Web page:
Before now only Yahoo’s broadband partners, such as BT, have had access to the innards of the e-mail program.
More to Follow
In making this move, Yahoo is following the lead of many web firms including Google, Amazon, Flickr and business software maker Salesforce.com.
Yahoo, like Google and Microsoft, may be attempting to make its popular Web portal a platform for Web services that include not only its own applications, but also third-party software and services for sales, marketing and more, Gardner claimed.
“It is a trend Google has been aggressively on, and now we are seeing others step up to bat,” he noted. “In a way, it’s ‘me too,’ but if anybody can take a leadership role after saying me too, it is Yahoo.”
A Wave of New Ideas
While e-mail may be a good place for the Yahoos and Googles of the world to start, Gardner added, he would like to see more opening and integration of calendar applications, which would deliver a significant production benefit to business.
This will allow people to make custom versions of the basic interface, or look, of e-mail. Other uses may include tapping the information inside a user's e-mail program to create new ways of displaying the information to individual users.
Similar to the way instant messaging (IM) has been popularized by consumers and adopted by businesses, the likely objective of Yahoo and others in opening code is to appeal to small and medium (SMB) businesses and larger enterprises, Grey Consulting Principal Analyst Maurene Caplan Grey told LinuxInsider.
“Once you open up an API, it allows other vendors to enter, and it becomes a more attractive service for SMBs and eventually enterprises,” she said.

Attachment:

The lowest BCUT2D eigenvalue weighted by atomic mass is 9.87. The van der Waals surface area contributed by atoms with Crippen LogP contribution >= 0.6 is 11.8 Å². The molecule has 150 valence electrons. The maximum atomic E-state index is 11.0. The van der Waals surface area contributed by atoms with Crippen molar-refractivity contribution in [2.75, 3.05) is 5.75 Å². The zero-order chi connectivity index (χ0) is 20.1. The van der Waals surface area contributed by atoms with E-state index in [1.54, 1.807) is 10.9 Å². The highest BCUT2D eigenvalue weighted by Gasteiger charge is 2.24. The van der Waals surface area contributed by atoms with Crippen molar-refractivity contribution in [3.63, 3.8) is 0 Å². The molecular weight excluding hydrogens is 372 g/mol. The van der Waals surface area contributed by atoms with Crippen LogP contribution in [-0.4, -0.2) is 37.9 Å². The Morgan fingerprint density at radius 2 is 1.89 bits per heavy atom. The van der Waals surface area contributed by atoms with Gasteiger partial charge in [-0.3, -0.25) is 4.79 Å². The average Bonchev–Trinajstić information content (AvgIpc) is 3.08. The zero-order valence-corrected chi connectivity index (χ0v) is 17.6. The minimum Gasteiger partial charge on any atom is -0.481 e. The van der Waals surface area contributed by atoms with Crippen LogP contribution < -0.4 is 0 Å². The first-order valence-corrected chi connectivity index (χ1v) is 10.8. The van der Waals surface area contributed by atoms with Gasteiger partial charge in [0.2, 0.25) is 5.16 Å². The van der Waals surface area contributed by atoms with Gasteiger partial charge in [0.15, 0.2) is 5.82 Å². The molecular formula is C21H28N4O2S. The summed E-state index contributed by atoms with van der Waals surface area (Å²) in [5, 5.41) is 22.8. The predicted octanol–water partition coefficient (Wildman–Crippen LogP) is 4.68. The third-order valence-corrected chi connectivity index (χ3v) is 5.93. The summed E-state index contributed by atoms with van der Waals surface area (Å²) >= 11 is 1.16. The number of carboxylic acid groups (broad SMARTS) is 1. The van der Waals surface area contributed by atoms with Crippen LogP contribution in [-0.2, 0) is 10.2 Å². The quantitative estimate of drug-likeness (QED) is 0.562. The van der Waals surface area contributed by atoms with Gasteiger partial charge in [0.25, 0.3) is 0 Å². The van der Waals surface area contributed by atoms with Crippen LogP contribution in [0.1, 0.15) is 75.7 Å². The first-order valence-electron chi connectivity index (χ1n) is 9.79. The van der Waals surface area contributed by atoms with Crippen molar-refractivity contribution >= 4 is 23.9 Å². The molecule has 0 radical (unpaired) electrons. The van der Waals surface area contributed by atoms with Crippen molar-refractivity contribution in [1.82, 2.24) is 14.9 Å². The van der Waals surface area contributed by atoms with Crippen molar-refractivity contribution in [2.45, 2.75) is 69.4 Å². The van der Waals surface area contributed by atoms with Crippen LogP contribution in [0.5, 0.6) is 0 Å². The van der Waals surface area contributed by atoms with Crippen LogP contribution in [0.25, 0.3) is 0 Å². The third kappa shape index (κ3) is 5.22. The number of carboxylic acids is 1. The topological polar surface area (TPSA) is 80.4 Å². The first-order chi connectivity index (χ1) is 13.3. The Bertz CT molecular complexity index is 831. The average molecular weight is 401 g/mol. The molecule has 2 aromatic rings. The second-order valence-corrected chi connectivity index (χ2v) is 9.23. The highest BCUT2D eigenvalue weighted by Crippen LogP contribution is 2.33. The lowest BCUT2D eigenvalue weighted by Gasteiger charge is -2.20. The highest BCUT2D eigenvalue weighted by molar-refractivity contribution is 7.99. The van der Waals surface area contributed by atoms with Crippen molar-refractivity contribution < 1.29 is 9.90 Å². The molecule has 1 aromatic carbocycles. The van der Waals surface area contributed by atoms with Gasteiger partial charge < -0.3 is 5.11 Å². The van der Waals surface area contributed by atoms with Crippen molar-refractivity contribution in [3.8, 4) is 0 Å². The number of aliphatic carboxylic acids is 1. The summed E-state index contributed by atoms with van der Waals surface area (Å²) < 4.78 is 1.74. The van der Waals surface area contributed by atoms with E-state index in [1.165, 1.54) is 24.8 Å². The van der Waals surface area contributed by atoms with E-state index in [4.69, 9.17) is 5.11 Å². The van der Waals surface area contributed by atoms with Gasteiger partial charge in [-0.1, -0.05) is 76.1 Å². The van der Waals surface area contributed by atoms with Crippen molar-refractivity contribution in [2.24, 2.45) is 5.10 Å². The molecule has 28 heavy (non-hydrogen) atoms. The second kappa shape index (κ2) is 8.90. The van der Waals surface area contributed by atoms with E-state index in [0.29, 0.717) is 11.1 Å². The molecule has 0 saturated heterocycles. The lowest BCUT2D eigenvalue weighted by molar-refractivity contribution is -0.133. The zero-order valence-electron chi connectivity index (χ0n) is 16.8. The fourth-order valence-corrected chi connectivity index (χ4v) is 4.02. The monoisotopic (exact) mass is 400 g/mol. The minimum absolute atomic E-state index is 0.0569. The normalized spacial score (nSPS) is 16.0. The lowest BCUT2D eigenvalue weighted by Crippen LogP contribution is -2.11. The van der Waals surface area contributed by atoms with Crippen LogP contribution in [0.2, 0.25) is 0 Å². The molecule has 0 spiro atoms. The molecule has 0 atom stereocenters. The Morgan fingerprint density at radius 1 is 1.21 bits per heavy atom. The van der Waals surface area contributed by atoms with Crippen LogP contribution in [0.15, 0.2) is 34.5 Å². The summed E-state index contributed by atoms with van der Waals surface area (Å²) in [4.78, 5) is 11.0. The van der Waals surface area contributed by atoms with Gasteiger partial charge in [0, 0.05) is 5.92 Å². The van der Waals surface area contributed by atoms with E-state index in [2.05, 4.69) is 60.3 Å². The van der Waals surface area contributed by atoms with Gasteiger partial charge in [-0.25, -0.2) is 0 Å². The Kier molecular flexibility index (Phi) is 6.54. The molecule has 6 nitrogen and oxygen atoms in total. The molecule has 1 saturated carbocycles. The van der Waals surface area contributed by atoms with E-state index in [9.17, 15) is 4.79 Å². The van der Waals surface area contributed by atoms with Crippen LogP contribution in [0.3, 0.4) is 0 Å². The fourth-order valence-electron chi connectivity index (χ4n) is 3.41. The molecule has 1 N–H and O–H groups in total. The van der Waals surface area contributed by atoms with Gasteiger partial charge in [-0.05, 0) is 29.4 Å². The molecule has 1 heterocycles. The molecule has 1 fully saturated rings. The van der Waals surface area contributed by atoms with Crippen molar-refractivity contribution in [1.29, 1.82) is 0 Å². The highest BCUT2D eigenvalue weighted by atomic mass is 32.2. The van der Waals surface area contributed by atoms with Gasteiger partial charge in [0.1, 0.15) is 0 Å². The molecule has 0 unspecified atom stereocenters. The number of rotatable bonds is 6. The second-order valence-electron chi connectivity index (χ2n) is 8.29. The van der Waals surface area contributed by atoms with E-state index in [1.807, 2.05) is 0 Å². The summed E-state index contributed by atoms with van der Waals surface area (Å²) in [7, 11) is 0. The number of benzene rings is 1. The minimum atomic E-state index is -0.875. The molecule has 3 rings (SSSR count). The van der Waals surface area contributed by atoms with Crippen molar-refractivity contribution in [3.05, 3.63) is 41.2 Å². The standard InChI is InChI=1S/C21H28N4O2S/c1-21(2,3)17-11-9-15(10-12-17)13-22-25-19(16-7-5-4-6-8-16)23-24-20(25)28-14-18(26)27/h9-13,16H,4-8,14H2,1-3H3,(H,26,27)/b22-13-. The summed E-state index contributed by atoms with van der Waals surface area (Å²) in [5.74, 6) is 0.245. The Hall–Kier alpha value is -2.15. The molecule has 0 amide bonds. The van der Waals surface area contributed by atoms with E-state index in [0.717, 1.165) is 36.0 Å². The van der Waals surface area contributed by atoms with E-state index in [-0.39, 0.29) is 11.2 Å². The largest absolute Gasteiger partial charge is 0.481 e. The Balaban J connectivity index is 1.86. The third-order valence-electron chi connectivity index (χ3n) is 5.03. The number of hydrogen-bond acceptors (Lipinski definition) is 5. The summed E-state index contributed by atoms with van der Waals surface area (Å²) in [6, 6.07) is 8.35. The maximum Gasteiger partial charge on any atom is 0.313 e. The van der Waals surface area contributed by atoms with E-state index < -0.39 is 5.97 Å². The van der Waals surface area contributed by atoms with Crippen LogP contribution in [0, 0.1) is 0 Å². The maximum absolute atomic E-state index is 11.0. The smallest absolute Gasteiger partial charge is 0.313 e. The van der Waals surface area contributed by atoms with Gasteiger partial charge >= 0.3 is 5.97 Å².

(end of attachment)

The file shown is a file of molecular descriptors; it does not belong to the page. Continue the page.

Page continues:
Rather than mashups, Grey continued, Yahoo, Google and Microsoft are focused on monetizing their e-mail and other services to appeal to more lucrative markets.
The event drew Dan Lindquist, 23, an unemployed recent computer science graduate from Olin College in Needham, Massachusetts. As an example of what Yahoo is allowing programmers to do, Lindquist quickly conceived of the idea of building a more intensely visual way of reading e-mail.
"This is totally new," Lindquist said. "It is interesting to me not because I can build something to make people more efficient, but because I can offer something whimsical."
He hopes to allow e-mail users to use the photo stream of Yahoo's photo-sharing program Flickr to see visual clues of what is inside each e-mail. Mention of "cats" or "New York" would trigger relevant photos from Flickr. If successful, he will post his work on his Web site at http://danlindquist.net.
Yahoo Mail’s code will be generally available later in 2006 said Jason Rupp, product manager for Yahoo’s e-mail services.
Rupp said he hopes other e-mail providers will follow Yahoo's lead and open up the code of their own programs.
This could allow a "mash-up" to be created that permits users to simultaneously read Yahoo Mail, Google's Gmail and Microsoft's Hotmail from the same browser window rather than forcing users to sign into each e-mail system separately.
“There are just all kinds of things people could do,” he said.
"Once again, this is the never ending battle of these three vendors trying to move beyond the consumer space," Grey said, adding that the companies are aligning themselves to offer more advanced Web services and new business models, including software as a service.
Yahoo is not alone in its effort to open up who can program Web services using its tools. Major Internet companies including Amazon.com Inc., eBay Inc. and Google Inc. to established software providers such as IBM and Microsoft Corp. have embraced such moves.